Snowflake strikes the chief workplace from California to Bozeman, Montana

View through the Montana Ranch entrance to the pastureland with a view of the snow-capped Crazy Mountains in central Montana in the background. The Crazy Mountains reach a height of over 300 meters and are located north of Interstate-90 between Billings and Bozeman Montana. They can be seen for many miles along this stretch of the interstate. (Photo by: Education Images / Universal Images Group via Getty Images)

Educational images | Universal Images Group | Getty Images

Snowflake, the cloud data analytics company that carried out the largest US software IPO last year, is the latest tech company to throw California overboard.

In Wednesday’s earnings press release, Snowflake’s data line was shown as “No-Headquarters / BOZEMAN, Mont”. As of May 3, when the company announced the date of its first quarter earnings report, the same line read “SAN MATEO, California”.

Snowflake’s SEC filing on Wednesday revealed an address in Bozeman for the executive office. The company explained in a footnote why:

“We are a Delaware corporation with a globally distributed workforce and no corporate office. The Securities and Exchange Commission rules require us to designate a ‘head office’. For the purposes of this report, we have designated our Bozeman, Montana office as the main office because our Chief Executive Officer and Chief Financial Officer are based there. “

Snowflake will continue to have a large operation in Silicon Valley and even recently underwent a massive redesign of its San Mateo office in preparation for the eventual return of the staff.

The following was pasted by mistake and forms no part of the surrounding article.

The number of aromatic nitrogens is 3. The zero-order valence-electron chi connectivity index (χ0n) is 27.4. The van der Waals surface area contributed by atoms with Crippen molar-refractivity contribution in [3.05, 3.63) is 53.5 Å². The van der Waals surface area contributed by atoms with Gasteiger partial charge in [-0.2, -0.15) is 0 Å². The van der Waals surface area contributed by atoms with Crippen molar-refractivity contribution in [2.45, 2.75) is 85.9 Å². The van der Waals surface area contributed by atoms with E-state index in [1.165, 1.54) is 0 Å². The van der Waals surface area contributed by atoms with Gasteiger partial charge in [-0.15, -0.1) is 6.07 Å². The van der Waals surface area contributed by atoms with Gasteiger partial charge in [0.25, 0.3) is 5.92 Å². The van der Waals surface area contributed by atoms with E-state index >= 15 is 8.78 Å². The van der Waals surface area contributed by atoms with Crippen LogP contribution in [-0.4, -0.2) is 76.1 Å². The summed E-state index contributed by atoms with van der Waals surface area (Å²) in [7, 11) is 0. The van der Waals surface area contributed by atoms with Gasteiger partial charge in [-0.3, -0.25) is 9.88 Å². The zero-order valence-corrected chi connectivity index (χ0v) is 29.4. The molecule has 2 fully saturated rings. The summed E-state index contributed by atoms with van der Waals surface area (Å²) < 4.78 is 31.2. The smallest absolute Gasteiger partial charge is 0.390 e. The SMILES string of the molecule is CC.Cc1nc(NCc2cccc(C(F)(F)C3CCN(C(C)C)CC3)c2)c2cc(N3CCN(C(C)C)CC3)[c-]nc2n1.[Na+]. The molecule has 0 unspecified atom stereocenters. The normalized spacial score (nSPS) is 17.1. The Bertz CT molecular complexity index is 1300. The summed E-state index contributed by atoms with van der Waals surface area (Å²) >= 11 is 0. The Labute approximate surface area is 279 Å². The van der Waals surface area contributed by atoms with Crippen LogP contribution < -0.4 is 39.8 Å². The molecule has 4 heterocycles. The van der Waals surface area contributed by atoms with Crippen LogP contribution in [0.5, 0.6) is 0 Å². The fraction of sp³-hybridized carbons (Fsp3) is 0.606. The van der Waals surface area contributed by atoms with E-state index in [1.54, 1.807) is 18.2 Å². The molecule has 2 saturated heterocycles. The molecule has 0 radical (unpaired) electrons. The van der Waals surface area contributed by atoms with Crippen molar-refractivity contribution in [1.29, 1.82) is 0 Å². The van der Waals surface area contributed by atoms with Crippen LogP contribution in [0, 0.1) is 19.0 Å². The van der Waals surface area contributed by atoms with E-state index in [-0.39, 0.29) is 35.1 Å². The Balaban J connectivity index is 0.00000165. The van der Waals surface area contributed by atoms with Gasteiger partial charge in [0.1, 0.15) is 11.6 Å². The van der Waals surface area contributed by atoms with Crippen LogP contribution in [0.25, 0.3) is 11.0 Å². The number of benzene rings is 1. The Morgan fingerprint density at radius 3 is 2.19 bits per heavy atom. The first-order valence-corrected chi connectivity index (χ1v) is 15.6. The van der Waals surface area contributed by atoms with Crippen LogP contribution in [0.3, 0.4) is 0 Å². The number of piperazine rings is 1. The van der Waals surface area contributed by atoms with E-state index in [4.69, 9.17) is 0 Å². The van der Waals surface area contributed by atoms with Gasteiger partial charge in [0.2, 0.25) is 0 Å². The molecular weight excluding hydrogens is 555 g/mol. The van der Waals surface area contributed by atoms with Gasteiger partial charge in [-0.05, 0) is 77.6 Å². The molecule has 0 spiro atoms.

“While San Mateo continues to be an important location for us, we don’t have a single office that is at the center of Snowflake’s operations,” a spokesman said in an email.

The company’s move to withdraw its California headquarters follows a trend that began in the middle of the pandemic last year.

Palantir moved to Colorado. Oracle and Hewlett Packard Enterprise left for Texas. Numerous companies consolidated offices and withdrew from leases in the Bay Area to allow their employees to work from anywhere. Corporations have broken up for a number of reasons, including the excessive cost of living in California, high taxes, and an environment that is increasingly viewed as unfriendly to businesses.

Snowflake with around 2,500 employees has been moving towards remote work for months. CEO Frank Slootman told CNBC in January that after the Covid-19 outbreak, people were forced to work from home, it became clear that the old way of working was not going to return.

The pandemic has proven “almost like a wake-up call that just opens our eyes to the opportunity,” Slootman said at the time. “It will really reduce the real estate footprint of businesses.”

The address that Snowflake lists as an office in Bozeman, a town with fewer than 50,000 residents, is downtown near a post office, bowling alley, and coffee shop, according to Google Maps.

Slootman has spent a lot of time and money in Montana over the past several years.

As CEO of ServiceNow prior to joining Snowflake, Slootman paid the maximum amount allowed for Republican Greg Gianforte, who until that year was Montana’s representative in the US House of Representatives, Federal Election Commission records show. Gianforte is now the governor of the state.

At the end of 2020, according to the minutes of the Madison County Airport Board meeting, Slootman applied for a lease for a 20-year flight time at Twin Bridges Airport in Montana from October last year.

– CNBC’s Jordan Novet contributed to this report

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